How To Maneuver In The Music Industry
Swizz Beatz, Halsey, Wondagurl, Boi-1da and more provided pointers for success at the opening of Toronto’s creative incubator, HXOUSE.
On Nov. 5 and 6 in Toronto, The Weeknd, his creative director LaMar Taylor, and the founder of Toronto’s Influencer PR, Ahmed Ismail, launched HXOUSE in an effort to fix a problem they experienced while growing from high school dropouts to the team behind Abel Tesfaye and XO. In conjunction with Toronto’s Artscape Daniels Launchpad, HXOUSE has partnered with Google Pixel and Adobe to offer creatives something that has long been available for young people coming up in the tech space.
During last week’s launch, the team at HXOUSE kicked off their grand opening with two panels geared towards the programming that will be available for HXOUSE members. One of them featured legendary producer and entrepreneur, Swizz Beatz, moderating a panel discussion among pop recording artist, Halsey, producers Boi-1da, Wondagurl and OPN, spoken word artist, Mustafa The Poet, and The Weeknd’s manager, Cash.
Here’s what we learned about maneuvering in the music industry from their discussion.
Be conscious of what’s going on in the culture and how you can contribute, change, and push it.
While many artists are quick to share they tend to listen to their own music and not pay so much attention to the noise of the constant cycle of new music glaring over the internet, there is value in keeping track of what’s going on in the industry both from a business standpoint and creatively.
Boi-1da, the producer behind Drake’s breakout track “Best I Ever Had” and other major records by Drake, Rihanna and Kendrick Lamar said, “I love to dabble back into my past and stuff I used to enjoy and try to incorporate it into what’s going on now. Not everyone has the same experience, and I try to bottle my experience and put it out there.”
From a business standpoint, streaming as we know it today coupled with social media completely turned the industry on its head and it’s still continually changing. Spotify only launched 10 years ago, Instagram debuted in 2010, and Apple Music in 2015.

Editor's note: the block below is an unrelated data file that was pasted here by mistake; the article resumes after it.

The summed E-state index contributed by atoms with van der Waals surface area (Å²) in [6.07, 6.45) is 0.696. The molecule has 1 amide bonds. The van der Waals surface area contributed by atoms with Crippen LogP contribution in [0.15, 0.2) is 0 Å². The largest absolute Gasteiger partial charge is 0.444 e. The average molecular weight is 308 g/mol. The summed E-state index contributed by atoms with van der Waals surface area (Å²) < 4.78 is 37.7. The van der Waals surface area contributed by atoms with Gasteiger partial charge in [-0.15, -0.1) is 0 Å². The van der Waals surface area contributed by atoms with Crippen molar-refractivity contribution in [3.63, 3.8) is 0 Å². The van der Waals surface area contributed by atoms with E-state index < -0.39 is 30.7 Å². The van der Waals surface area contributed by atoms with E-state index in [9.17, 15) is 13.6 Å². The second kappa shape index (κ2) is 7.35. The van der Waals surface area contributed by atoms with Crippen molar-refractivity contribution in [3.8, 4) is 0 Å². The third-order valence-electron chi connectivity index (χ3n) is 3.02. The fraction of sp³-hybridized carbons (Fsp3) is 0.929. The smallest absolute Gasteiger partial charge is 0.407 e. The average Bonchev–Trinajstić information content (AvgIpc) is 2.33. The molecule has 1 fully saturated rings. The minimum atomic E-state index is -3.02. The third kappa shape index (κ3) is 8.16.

With direct access to fans, Halsey pointed out how streaming kind of democratizes the industry. “Social media and streaming platforms have pulled back the curtain,” she said. “When I was growing up listening to Britney Spears (who I still love), I saw what her label wanted me to see. Everything was an editorial photo shoot. Everything was an organized interview. It wasn’t iPhones and Twitter and Instagram Live for her to really connect and give me a sense of who she is. Because of that accessibility we have, it makes a more intelligent audience.” Mustafa The Poet added, “The fans and real people get to decide what’s hot. With streaming services, it’s in fan’s and listener’s hands.”
Artists and other music creators need to stay up on the constant changes to streaming in particular because it will continue to have an undeniable effect on how they profit from their music.
XO’s Cash immediately pointed to having a good music lawyer as instrumental in advancing towards success within the music industry, differentiating what he means by “good” by saying, “Find a music lawyer that’s your lawyer, not the label’s lawyer.” Swizz questioned if just getting a lawyer was the key, to which Halsey dropped some knowledge: “When you start out and you don’t understand something educate yourself about it. I remember sitting down with my lawyer and saying teach me what this means. What are points? What’s 360? What’s a backend? What does all this mean? So, when somebody says, ‘Don’t worry, Ashley. You’re 18. We’ll deal with it,’ I could say no, no, no. I want to know what I’m getting myself into. There was a lot of times when I caught sh*t, and I could say get rid of that, I don’t want that. If I didn’t educate myself, I wouldn’t have been able catch these things.”
While she also meant in the studio and learning about having a working knowledge of programs producers in sessions would be using as well, there was a big emphasis on creators being knowledgeable of the business end of things.